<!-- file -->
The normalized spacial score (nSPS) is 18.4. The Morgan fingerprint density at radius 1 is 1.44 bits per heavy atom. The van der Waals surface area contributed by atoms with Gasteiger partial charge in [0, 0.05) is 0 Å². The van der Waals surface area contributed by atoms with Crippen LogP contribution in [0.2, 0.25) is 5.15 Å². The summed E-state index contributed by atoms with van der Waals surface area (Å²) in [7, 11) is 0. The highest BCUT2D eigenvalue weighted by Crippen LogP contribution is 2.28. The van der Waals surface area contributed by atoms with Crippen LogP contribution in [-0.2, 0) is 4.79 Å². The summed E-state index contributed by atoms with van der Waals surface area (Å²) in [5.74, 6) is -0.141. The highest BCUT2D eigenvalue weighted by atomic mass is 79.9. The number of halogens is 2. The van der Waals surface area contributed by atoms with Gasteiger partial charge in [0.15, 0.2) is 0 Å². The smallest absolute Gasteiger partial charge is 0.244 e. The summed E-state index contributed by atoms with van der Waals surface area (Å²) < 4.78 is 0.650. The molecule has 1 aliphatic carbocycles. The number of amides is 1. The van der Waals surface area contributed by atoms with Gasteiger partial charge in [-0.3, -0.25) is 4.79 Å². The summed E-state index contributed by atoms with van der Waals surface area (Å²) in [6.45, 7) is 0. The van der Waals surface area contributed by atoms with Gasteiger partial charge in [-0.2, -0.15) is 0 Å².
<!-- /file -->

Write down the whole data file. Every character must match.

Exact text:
The normalized spacial score (nSPS) is 18.4. The Morgan fingerprint density at radius 1 is 1.44 bits per heavy atom. The van der Waals surface area contributed by atoms with Gasteiger partial charge in [0, 0.05) is 0 Å². The van der Waals surface area contributed by atoms with Crippen LogP contribution in [0.2, 0.25) is 5.15 Å². The summed E-state index contributed by atoms with van der Waals surface area (Å²) in [7, 11) is 0. The highest BCUT2D eigenvalue weighted by Crippen LogP contribution is 2.28. The van der Waals surface area contributed by atoms with Crippen LogP contribution in [-0.2, 0) is 4.79 Å². The summed E-state index contributed by atoms with van der Waals surface area (Å²) in [5.74, 6) is -0.141. The highest BCUT2D eigenvalue weighted by atomic mass is 79.9. The number of halogens is 2. The van der Waals surface area contributed by atoms with Gasteiger partial charge in [0.15, 0.2) is 0 Å². The smallest absolute Gasteiger partial charge is 0.244 e. The summed E-state index contributed by atoms with van der Waals surface area (Å²) < 4.78 is 0.650. The molecule has 1 aliphatic carbocycles. The number of amides is 1. The van der Waals surface area contributed by atoms with Gasteiger partial charge in [-0.3, -0.25) is 4.79 Å². The summed E-state index contributed by atoms with van der Waals surface area (Å²) in [6.45, 7) is 0. The van der Waals surface area contributed by atoms with Gasteiger partial charge in [-0.2, -0.15) is 0 Å².